Pine Bush Plants – Vanish Loss of Wetlands Cited
Pine Bush Plants Vanish
Loss of Wetlands Cited
By Daniel Van Riper (Based on notes by Rezsin Adams)
Janet Mattox is a graduate student at SUNY Albany, where she is preparing her Master’s thesis on Pine Bush flora. Reluctant to speak, she graciously agreed to share some of the results of her work with the May 23 dinner crowd at 1st Presbyterian Church in Albany.
Apparently there was a lot more water in the Pine Bush in the 19th century than there is today, according to Ms. Mattox. "What we see today is not what people saw one hundred years ago", she said. Marshy areas were more common, and it was not unusual to find what writers of the last century referred to as "pools" in the depressions between sand dunes. Bogs could still be found as late as 25 years ago.
This loss of wetlands has contributed to the loss of plantlife. Ms. Mattox discovered that surveys of flora since the year 1818 have found about 265 varieties of plants (species, subspecies, and hybrids) that require or prefer wetland. Today there are only 155, and seven of these are new to the Pine Bush, not found before.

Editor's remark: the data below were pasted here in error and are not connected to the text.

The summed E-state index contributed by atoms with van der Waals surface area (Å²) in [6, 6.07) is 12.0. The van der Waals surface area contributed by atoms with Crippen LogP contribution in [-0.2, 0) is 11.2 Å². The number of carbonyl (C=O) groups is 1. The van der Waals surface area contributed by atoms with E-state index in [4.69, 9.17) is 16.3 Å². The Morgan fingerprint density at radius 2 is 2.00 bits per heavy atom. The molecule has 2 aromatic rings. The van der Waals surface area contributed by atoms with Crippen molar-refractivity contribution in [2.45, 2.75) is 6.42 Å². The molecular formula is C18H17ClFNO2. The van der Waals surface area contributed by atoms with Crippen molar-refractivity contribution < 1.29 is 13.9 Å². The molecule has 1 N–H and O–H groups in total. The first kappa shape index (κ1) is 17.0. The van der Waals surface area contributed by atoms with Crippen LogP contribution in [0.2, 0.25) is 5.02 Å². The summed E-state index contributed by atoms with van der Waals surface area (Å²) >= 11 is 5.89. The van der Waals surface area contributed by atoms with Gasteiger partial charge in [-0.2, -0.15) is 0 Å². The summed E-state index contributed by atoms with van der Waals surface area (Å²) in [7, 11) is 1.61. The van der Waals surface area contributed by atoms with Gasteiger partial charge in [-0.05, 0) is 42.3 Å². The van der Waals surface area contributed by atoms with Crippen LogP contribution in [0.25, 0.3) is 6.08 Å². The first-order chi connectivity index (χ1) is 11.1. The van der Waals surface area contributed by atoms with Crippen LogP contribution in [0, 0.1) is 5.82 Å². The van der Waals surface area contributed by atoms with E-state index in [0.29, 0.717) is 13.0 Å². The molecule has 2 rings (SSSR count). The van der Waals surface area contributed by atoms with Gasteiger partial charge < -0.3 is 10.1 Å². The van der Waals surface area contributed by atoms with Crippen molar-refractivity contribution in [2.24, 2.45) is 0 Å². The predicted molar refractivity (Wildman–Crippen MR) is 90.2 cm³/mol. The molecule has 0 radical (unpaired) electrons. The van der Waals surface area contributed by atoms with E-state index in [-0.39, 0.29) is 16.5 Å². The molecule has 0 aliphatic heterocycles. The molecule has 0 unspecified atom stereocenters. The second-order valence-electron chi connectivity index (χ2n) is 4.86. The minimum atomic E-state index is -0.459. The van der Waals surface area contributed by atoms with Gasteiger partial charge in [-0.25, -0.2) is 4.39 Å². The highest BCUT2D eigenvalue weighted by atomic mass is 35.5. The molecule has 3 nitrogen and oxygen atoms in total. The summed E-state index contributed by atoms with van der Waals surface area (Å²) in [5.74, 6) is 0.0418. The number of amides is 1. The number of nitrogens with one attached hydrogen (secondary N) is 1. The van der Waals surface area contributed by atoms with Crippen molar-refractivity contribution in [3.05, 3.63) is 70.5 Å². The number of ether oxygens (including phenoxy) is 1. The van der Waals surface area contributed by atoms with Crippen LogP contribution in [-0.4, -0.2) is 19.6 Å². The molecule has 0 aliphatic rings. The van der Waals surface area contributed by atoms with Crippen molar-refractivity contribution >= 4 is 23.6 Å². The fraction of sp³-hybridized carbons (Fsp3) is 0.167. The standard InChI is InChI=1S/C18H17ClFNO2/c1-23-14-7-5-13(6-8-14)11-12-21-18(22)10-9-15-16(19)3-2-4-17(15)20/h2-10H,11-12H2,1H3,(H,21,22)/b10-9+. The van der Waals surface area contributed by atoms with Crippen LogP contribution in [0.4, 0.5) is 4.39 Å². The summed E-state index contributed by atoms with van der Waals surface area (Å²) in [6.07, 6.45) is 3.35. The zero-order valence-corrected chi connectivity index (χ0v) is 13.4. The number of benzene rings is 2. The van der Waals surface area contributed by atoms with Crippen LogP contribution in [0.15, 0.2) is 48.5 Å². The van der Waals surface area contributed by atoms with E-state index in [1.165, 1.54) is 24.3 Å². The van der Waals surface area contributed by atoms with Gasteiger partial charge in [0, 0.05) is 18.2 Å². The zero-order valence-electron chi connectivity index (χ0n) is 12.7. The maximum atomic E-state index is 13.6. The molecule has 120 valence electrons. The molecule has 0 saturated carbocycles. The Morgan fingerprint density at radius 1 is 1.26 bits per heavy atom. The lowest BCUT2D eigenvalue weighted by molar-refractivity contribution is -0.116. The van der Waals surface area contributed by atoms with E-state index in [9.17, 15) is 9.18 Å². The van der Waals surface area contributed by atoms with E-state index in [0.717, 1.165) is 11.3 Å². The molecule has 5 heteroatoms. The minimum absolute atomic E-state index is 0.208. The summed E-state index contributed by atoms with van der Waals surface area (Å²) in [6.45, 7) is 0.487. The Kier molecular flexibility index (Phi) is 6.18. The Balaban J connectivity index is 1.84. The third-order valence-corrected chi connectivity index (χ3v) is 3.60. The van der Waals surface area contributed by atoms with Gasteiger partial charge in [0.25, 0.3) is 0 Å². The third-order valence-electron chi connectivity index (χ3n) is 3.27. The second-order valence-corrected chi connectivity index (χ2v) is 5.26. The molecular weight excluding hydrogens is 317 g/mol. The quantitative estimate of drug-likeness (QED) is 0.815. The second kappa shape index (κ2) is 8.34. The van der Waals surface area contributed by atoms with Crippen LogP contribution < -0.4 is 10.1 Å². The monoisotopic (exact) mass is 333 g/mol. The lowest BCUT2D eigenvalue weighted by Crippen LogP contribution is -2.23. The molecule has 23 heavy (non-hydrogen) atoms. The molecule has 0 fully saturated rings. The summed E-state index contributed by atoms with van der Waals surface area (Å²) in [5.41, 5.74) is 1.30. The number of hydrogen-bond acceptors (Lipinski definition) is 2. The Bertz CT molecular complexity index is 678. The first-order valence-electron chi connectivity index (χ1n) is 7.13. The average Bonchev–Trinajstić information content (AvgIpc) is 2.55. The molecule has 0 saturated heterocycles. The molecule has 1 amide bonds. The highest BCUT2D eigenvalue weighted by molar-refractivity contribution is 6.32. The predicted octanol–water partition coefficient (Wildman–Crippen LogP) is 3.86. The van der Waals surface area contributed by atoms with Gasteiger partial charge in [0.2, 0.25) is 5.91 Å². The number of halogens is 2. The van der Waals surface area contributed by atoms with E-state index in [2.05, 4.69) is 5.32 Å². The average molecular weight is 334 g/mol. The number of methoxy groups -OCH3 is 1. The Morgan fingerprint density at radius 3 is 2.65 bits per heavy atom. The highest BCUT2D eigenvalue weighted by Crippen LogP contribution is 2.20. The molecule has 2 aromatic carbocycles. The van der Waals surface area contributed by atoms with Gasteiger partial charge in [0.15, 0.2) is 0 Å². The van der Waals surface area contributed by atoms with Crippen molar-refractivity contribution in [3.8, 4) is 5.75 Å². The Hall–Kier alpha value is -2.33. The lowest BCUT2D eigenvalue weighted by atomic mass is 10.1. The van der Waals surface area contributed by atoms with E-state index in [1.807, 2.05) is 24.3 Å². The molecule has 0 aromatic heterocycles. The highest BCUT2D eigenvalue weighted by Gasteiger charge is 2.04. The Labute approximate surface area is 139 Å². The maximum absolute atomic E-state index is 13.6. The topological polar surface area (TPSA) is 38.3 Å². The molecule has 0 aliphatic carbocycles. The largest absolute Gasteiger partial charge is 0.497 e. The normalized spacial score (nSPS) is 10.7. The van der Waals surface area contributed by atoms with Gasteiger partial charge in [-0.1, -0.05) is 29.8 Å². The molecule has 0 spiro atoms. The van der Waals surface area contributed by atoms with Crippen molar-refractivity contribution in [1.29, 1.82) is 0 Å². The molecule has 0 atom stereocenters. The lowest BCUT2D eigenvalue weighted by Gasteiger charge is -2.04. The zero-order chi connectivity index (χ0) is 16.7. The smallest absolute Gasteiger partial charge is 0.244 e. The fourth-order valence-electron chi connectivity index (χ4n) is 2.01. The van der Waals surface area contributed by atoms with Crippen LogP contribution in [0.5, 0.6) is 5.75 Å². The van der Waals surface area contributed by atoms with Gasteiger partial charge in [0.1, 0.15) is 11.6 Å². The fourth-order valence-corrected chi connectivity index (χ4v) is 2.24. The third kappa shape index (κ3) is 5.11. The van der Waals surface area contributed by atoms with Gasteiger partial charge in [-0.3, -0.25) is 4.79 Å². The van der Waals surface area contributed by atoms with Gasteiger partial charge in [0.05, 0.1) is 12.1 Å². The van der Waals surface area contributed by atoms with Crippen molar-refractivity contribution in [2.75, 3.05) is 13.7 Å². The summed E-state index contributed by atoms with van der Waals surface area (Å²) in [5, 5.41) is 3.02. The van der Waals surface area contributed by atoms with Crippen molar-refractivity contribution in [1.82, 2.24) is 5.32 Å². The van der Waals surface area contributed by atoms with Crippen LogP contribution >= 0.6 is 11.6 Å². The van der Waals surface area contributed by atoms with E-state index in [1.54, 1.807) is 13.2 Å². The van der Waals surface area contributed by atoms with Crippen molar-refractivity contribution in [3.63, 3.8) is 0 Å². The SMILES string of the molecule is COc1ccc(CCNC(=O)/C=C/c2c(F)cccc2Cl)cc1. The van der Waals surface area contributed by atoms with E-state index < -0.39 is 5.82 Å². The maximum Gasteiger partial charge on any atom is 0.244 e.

Some of these plants have not been seen since the last century, such as the great laurel, the wild catla, and the carnivorous pointed bladderwort, which traps and digests insects. Some, like the cardinal flower and cottongrass were last seen around 1950. The large cranberry, and an orchid called grass pink disappeared in 1975. Another orchid called rose begonia was last found in 1990 by Robert Dirig. The spot where it was found has been destroyed by development.
Ms. Mattox believes that there are more reasons for loss of plant diversity than shrinking habitat and "changes in hydrology". Hungry deer are certainly a factor and she observed and photographed some of their ravages. Fire suppression has also created changes. Pressure from recreational activities is certainly important in some places, but in the areas Ms. Mattox conducted surveys, she saw hardly anyone else.
Near the end of her presentation, Ms. Mattox was critical of the Pine Bush Preserve Commission’s plan for preservation. "It doesn’t cover a broad enough area", she said "I think of the Pine Bush as not just the preserve, but the whole old area. The Pine Bush is not necessarily pine barrens, but also beautiful areas such as wetlands".